A billboard was partly responsible for getting Chris Wade (CDM ’15) to DePaul. An avid gamer, Wade noticed posters on campus for “Octodad,” the popular video game created by a group of DePaul students, when he visited as a high school student. “I thought it was interesting,” Wade says. “At the time, it was not even on my radar to do game development.”
Wade was still undecided on a major when he moved to Chicago from the suburbs of Cleveland. The greater appeal was the lure of a bigger city and the fact that friends from high school were heading to DePaul as well. But at orientation, the computer game development major caught his eye again.
Fast-forward eight years, and it’s clear that this major was the right choice for Wade. In addition to being a developer and artist at Austin-based Owlchemy Labs, Wade is the creator of “Sausage Sports Club,” a Nintendo Switch game that was released in July 2018 to nearly uniformly positive reviews.
Wade began working on “Sausage” at DePaul. As an officer of DeFRAG, CDM’s student group for those interested in gaming, Wade attended a conference in California where a presentation on physics engines—the underlying tool set that determines how physics works in games—motivated him to start experimenting.
“In most games, you don’t have much control over your character,” Wade explains. “You’re this box character who can’t interact with the world that much. But in “Sausage,” you can make your character’s head flop around, so you have movement and jumping. You can even move your whole body like this crazy worm thing.”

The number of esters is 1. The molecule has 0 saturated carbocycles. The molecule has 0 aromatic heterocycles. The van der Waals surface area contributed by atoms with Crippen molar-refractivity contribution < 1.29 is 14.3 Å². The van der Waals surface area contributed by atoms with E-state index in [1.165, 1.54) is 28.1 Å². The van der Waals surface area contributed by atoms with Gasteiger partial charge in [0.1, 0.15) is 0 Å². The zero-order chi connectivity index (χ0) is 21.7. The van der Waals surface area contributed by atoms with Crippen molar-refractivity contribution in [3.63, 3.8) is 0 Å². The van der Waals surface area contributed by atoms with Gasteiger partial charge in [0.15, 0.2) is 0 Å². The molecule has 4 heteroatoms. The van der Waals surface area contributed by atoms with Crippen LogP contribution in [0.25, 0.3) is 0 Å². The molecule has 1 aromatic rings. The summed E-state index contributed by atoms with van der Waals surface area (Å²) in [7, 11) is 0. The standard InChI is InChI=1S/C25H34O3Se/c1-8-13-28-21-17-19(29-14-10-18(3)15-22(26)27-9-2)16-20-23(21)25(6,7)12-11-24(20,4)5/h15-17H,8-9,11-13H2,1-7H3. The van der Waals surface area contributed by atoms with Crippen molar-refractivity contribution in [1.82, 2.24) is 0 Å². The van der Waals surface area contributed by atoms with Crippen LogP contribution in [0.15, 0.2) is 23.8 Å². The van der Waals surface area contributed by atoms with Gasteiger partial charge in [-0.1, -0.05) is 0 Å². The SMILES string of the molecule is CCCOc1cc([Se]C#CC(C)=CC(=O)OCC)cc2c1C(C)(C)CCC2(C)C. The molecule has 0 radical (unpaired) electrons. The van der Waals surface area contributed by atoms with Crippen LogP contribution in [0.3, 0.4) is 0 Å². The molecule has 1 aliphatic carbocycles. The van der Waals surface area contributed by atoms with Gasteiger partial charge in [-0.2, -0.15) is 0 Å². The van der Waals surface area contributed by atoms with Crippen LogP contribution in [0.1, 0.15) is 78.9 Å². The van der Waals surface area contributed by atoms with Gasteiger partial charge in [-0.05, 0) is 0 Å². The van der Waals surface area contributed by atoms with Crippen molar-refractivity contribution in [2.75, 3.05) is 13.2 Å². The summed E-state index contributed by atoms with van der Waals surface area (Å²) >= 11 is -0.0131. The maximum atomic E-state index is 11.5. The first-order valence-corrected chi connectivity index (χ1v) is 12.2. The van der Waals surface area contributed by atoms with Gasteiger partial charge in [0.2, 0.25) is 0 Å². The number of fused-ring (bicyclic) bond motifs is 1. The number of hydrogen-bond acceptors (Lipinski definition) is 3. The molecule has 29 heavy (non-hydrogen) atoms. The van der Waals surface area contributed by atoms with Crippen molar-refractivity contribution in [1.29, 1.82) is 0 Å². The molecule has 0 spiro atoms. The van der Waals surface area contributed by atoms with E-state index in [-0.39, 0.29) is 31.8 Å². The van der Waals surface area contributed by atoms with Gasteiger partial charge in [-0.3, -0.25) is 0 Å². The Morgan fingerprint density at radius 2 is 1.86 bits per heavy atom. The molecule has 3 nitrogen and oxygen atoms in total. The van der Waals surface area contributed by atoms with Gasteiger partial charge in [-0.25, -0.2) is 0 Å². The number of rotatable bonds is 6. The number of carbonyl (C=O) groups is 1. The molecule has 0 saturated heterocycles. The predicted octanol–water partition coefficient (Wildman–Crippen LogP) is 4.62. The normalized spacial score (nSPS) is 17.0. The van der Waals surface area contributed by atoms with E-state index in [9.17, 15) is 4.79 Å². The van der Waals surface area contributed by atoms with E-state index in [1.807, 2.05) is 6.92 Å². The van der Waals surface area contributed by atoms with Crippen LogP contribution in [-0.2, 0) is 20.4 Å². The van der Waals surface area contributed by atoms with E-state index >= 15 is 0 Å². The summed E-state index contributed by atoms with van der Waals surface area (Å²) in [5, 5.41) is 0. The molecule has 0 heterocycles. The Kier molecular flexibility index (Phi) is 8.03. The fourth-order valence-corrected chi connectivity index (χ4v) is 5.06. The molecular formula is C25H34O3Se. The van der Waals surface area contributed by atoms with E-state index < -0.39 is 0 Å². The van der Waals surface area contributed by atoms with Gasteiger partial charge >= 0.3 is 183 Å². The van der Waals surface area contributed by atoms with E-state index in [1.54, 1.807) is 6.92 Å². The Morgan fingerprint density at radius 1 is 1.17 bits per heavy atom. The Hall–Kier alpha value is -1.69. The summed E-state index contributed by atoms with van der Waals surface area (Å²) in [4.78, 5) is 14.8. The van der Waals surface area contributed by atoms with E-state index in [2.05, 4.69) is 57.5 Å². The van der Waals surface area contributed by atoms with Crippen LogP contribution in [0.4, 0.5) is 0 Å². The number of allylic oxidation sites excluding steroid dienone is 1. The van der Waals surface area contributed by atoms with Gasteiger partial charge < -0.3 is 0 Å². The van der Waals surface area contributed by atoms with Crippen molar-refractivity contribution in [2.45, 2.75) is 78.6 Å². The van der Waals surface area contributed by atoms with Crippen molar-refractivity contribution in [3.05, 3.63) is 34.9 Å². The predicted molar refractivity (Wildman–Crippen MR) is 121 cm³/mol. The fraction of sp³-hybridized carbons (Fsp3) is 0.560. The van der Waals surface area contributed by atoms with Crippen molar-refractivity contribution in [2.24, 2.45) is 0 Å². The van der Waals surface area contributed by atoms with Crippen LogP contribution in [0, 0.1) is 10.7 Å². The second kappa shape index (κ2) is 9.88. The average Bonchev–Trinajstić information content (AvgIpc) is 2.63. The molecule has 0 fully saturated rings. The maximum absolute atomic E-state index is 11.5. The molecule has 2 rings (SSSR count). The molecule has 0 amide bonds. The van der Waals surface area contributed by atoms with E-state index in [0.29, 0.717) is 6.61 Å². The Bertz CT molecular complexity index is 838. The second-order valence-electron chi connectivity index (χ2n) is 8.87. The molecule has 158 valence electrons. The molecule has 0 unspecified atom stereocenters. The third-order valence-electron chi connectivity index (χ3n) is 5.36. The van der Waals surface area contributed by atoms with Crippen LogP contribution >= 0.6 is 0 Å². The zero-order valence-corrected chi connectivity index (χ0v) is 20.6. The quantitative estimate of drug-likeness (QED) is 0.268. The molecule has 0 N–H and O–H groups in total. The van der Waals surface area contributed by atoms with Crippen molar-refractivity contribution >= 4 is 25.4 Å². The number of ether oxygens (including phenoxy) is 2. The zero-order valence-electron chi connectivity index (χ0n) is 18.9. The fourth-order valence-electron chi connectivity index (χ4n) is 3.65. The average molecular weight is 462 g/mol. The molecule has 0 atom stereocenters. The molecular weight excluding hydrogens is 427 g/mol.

The four main characters in “Sausage” are huggable animals with elongated necks who bop across Sports Club Island, competing on a reality show to try to win athletic matches while striving to demonstrate sportsmanlike behavior. “They have personal problems with other characters in the world, like one might be mad that a friend is bragging about a poem he wrote that he won’t share,” Wade explains. “Your character has to convince him to share it by beating him in a sports match, which is the way they solve problems.”
“Sausage” is lighthearted, zany and fun, but Wade worked for years to develop the game and make it commercially viable. He took on contract projects to stay afloat while he perfected “Sausage” at Indie City Co-op, a game developers’ coworking space in Chicago.
When Wade felt that “Sausage” was finally ready for the masses, he approached Nintendo reps at a gaming convention. He believes that meeting the reps in person was a key step toward selling his product. “When I sent a follow-up email, they remembered me and knew I was serious about my game,” Wade says.
Making connections in the industry has been vital for Wade, and he’s grateful for DePaul’s assistance in that regard. “The biggest thing that I took away from DePaul is that you build a cohort of fellow students doing good work, and you give each other feedback and lift each other up,” he says. “That ultimately turns into your first professional network.”
Indeed, another DePaul gaming student recommended Wade to Owlchemy. The company approached Wade after college, and then again in 2017. At that point, the timing was right, so Wade accepted the offer. “The kind of work they do aligns really well with the kind of work I like to do, which is physics games and funny games that are nonviolent, family-friendly and colorful,” Wade says. “I’m learning a lot.”
Outside of work, Wade is playing around with some new ideas—top-secret prototypes at the moment—and preparing an update for “Sausage.”Look out for wobbly, bobbly cats to grace Sports Club Island soon. “Then I will be done with it,” Wade says. “But long term, I’ll continue to make games for myself, and if they succeed, I’ll hopefully move on to even bigger games.”